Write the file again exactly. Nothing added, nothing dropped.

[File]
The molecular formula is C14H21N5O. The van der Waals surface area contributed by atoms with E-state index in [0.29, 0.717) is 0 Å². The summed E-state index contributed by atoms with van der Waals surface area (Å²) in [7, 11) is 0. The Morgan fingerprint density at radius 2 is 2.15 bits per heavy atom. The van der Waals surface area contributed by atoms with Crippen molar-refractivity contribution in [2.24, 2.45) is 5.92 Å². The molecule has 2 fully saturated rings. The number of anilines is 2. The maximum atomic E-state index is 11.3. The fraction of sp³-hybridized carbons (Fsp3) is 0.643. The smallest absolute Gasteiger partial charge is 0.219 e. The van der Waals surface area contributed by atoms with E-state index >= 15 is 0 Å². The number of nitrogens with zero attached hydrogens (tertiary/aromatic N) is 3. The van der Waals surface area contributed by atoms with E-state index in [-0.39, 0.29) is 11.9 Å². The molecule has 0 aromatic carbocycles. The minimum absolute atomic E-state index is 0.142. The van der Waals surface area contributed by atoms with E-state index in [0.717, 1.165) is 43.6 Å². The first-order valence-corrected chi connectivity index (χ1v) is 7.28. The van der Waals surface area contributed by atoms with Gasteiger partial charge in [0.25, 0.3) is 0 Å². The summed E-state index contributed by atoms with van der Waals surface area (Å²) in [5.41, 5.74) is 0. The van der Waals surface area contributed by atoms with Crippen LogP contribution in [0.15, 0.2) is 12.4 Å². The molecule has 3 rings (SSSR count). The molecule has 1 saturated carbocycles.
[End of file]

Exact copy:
The molecular formula is C14H21N5O. The van der Waals surface area contributed by atoms with E-state index in [0.29, 0.717) is 0 Å². The summed E-state index contributed by atoms with van der Waals surface area (Å²) in [7, 11) is 0. The Morgan fingerprint density at radius 2 is 2.15 bits per heavy atom. The van der Waals surface area contributed by atoms with Crippen molar-refractivity contribution in [2.24, 2.45) is 5.92 Å². The molecule has 2 fully saturated rings. The number of anilines is 2. The maximum atomic E-state index is 11.3. The fraction of sp³-hybridized carbons (Fsp3) is 0.643. The smallest absolute Gasteiger partial charge is 0.219 e. The van der Waals surface area contributed by atoms with E-state index >= 15 is 0 Å². The number of nitrogens with zero attached hydrogens (tertiary/aromatic N) is 3. The van der Waals surface area contributed by atoms with E-state index in [-0.39, 0.29) is 11.9 Å². The molecule has 0 aromatic carbocycles. The minimum absolute atomic E-state index is 0.142. The van der Waals surface area contributed by atoms with E-state index in [0.717, 1.165) is 43.6 Å². The first-order valence-corrected chi connectivity index (χ1v) is 7.28. The van der Waals surface area contributed by atoms with Gasteiger partial charge in [0.25, 0.3) is 0 Å². The summed E-state index contributed by atoms with van der Waals surface area (Å²) in [5.41, 5.74) is 0. The van der Waals surface area contributed by atoms with Crippen LogP contribution in [0.15, 0.2) is 12.4 Å². The molecule has 3 rings (SSSR count). The molecule has 1 saturated carbocycles.